Many of my clients ask me how Medicaid policy is made, particularly for coverage, reimbursement, and managed care and other delivery systems. The $360 billion Medicaid program is highly complex and there are many nuances and exceptions, but here is a high-level primer on the basics.
Given the Medicaid program’s shared federal-state funding and governance, underlying complexity, and variability across the respective states, Medicaid policy is set through several distinct vehicles, some federal and some state.
Medicaid Policy Making by Federal Government:
The primary federal policy making vehicles are:
Federal Medicaid Statutes:
Title XIX of the Social Security Act provides the federal statutory framework for Medicaid nationwide. Like its Medicare counterpart, Title XIX is extraordinarily complex and frequently amended by Congress. The federal Medicaid statutes are a mix of mandates and options for states. Medicaid legislative changes are often accomplished through budget reconciliation bills rather than separate stand-alone legislation. Short-term fixes may be made through appropriations bills.
Federal Medicaid Rules:
The vast bulk of federal Medicaid rules are promulgated by the Centers for Medicare and Medicaid Services (CMS). As with Medicare rules, CMS must follow the rulemaking process required by federal Administrative Procedures Act (APA) and the same clearance process. Most proposed and final rules affecting Medicaid are drafted by staff in CMS’ Center for Medicaid and State Operations (CMSO), with legal advice from the HHS Office of General Counsel (OGC). Before publication in the Federal Register, proposed and final rules require approval of the HHS Secretary and White House Office of Management and Budget (OMB). OMB’s Medicaid rule reviews are conducted primarily by the Medicaid Branch in OMB’s Health Division but coordinated through OMB’s Office of Information and Regulatory Affairs.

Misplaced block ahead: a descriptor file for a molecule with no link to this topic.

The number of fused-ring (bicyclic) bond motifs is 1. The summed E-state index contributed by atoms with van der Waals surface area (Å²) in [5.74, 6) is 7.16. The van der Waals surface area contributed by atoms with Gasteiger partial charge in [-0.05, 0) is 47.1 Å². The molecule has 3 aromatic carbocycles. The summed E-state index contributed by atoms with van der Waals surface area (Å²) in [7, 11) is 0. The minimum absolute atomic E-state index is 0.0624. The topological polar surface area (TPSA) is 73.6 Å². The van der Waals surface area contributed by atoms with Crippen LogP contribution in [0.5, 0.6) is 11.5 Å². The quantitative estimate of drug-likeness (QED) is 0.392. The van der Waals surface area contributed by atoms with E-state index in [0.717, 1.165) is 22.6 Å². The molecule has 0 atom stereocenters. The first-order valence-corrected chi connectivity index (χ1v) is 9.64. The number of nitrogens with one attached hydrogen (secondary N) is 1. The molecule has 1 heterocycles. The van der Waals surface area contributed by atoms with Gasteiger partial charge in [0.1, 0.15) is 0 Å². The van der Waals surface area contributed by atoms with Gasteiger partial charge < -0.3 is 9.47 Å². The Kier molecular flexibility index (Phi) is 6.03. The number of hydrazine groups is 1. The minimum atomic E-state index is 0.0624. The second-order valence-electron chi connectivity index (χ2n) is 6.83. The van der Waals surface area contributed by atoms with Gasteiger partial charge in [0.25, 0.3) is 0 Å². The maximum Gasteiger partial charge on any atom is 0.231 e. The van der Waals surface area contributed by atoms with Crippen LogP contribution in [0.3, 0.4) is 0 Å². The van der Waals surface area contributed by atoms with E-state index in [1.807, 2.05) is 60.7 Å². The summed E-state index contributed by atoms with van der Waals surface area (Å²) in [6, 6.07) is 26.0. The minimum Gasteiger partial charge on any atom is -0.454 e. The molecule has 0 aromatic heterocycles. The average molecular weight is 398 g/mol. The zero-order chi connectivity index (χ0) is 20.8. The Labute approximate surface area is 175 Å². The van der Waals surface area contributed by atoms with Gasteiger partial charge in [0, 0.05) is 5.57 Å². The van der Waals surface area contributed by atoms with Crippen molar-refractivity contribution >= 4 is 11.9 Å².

Federal Medicaid Guidance:
CMS uses several mechanisms to make or clarify Medicaid policy through “sub-regulatory guidance.” This includes CMS’ State Medicaid Manual and an important and influential ad hoc series of letters to State Medicaid directors – both issued by CMSO.
Federal law requires formal rulemaking for most substantive policy making, including interpretations of federal statutes. However, CMS often sets policy administratively, either in lieu of or far in advance of formal rule making. For example, if Congress makes significant changes to Title XIX with a tight deadline for implementation, CMS often issue a guidance letter or directive months in advance of issuing necessary conforming regulations. CMS must perform a balancing act to comply with the intent of APA and still implement frequent changes enacted by Congress or expected by the White House or HHS Secretary.
Officially, letters to State Medicaid directors (SMDs) are not intended to make policy per se but many states and experts believe some of these SMD letters make policy that requires formal rulemaking. Under a new Executive Order, OMB now has the authority to review and approve CMS guidance. This is consistent with its longstanding authority to review rules and waivers and a response to growing use of sub-regulatory issuances by agencies across the Executive Branch. OMB’s new role continues to evolve.